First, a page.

Shopping for groceries in a 21st-Century way was announced on October 2, 2018, by Takeoff Technologies and Sedano’s in Miami, Fla. The Boston-based robotics company and the grocery chain have partnered to create the first in a line of proposed e-groceries.
Jose Vincent Aguerrevere, CEO of Takeoff, explained, “Grocers have been dipping their toes in e-groceries for years. Now it’s time to jump in with both feet. Our automated, hyperlocal micro fulfillment center enables grocers to thrive in e-grocery. This is the first of many deployments we are working on, and shoppers will soon see more local grocery stores with micro fulfillment centers.”
The Sedano’s chain has 34 stores in the Miami area, and 14 will incorporate the Takeoff system built on AI-enabled robotics that can pick and pack orders of up to 60 items in minutes. The same system deployed in Miami is planned for five national and retail outlets in 2019. The company contracted Knapp, an Austrian firm specializing in automated warehouse solutions, to design the robotic selection system.
Customers browse and place their orders through Takeoff’s online interface, or other retailers’ websites, and then wait to be notified when they can come to the fulfillment center to have their order loaded into their car.
CLICK AND COLLECT
The business plan for click-and-collect retailing is based on the premise that hyperlocal centers can be more profitable than having the customer come into the store to shop for their own groceries. Here’s an overview from Takeoff of how it works:
So you start with a big-box grocery store and build inside a condensed stack of aisles of groceries arranged in bins that are interlaced with tracks on which the packed cartons skate. Add AI-enhanced robotic mechanisms to load the cartons, and you have reduced the cost of picking items by a factor of 10, compared to those walking around the store searching for what they want on shelves.
An automated micro center with two workers handling orders. (Takeoff)
These multistory micro centers can also be built as an addition onto another retail store, say a pharmacy or convenience store, with a pickup center at the back of the parking lot. Or a centrally located micro center can deliver to nearby pickup lockers located in the lots of the other retailers.
These Takeoff solutions address the two major costs in traditional supermarkets, the cost of picking products off the shelf and the cost of the last mile. The savings for the customer are in both time and money.
The entire shopping process is expected to take an hour or less from when you tap the button to send your order on your phone or computer. And, there will be no charge for the service from Sedano’s. You pick up your packed order at the store, or other convenient location that has lockers from Sedano’s, or you can opt for home delivery. When you arrive at the pick-up, a tap on your phone notifies the worker to bring out and load your order in your car.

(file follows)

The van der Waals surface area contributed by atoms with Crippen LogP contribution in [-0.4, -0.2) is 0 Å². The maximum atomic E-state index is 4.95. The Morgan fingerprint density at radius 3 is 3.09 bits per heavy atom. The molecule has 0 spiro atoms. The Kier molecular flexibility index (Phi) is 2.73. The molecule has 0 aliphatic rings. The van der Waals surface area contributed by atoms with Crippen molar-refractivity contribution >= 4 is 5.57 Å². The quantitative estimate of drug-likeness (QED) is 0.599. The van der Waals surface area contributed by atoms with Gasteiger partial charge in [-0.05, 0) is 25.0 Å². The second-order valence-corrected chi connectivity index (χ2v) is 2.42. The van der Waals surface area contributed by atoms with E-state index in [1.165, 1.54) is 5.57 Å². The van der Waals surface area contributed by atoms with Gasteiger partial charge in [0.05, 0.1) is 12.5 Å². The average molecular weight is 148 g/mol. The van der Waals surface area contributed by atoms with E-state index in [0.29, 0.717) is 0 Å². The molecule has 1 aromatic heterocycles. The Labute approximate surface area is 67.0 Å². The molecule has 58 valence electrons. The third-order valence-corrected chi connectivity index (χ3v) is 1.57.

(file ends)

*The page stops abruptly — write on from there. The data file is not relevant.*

According to Takeoff, you will save about 100 hours a year shopping this way—hours given back to you to be spent at home or anywhere other than the aisles of a grocery store. For the owner of the store, they now have a vertical grocery center within their store that occupies a 90% smaller space, saving not only on real-estate costs, but incidentals like heating as well.
The 14 Miami stores are unique here in the U.S., for now, but click-and-collect retailing is not a novelty in other parts of the world. The technology is proven and established in France where there are more pickup points than traditional supermarket locations. In 2019, Takeoff has selected locations from coast to coast and will be expanding its Florida trial.
BEGINNINGS AND ENDINGS
In 1859, two years before the outbreak of the Civil War, and in the same year Dickens published A Tale of Two Cities, George Gilman and Company founded a small chain of tea and coffee stores in New York City. The company was to develop into America’s first grocery chain with a list of accomplishments over its one and a half centuries that elevated it to icon status.
The Great Atlantic & Pacific Tea Company (A&P) grew to 1,600 stores in 1915, and in 1930 it added the title world’s largest retailer with 16,000 stores generating $2.9 billion in sales. Over the next 85 years, the company purchased a number of its major competitors, including Pathmark and Waldbaum’s, was sold and resold itself, shed manufacturing arms, sold its iconic 8 O’Clock Coffee, and experienced two Chapter 11 declarations. The final closing of all stores occurred ironically on Thanksgiving Eve, November 30, 2015.
America’s First Grocery Chain 1859-2015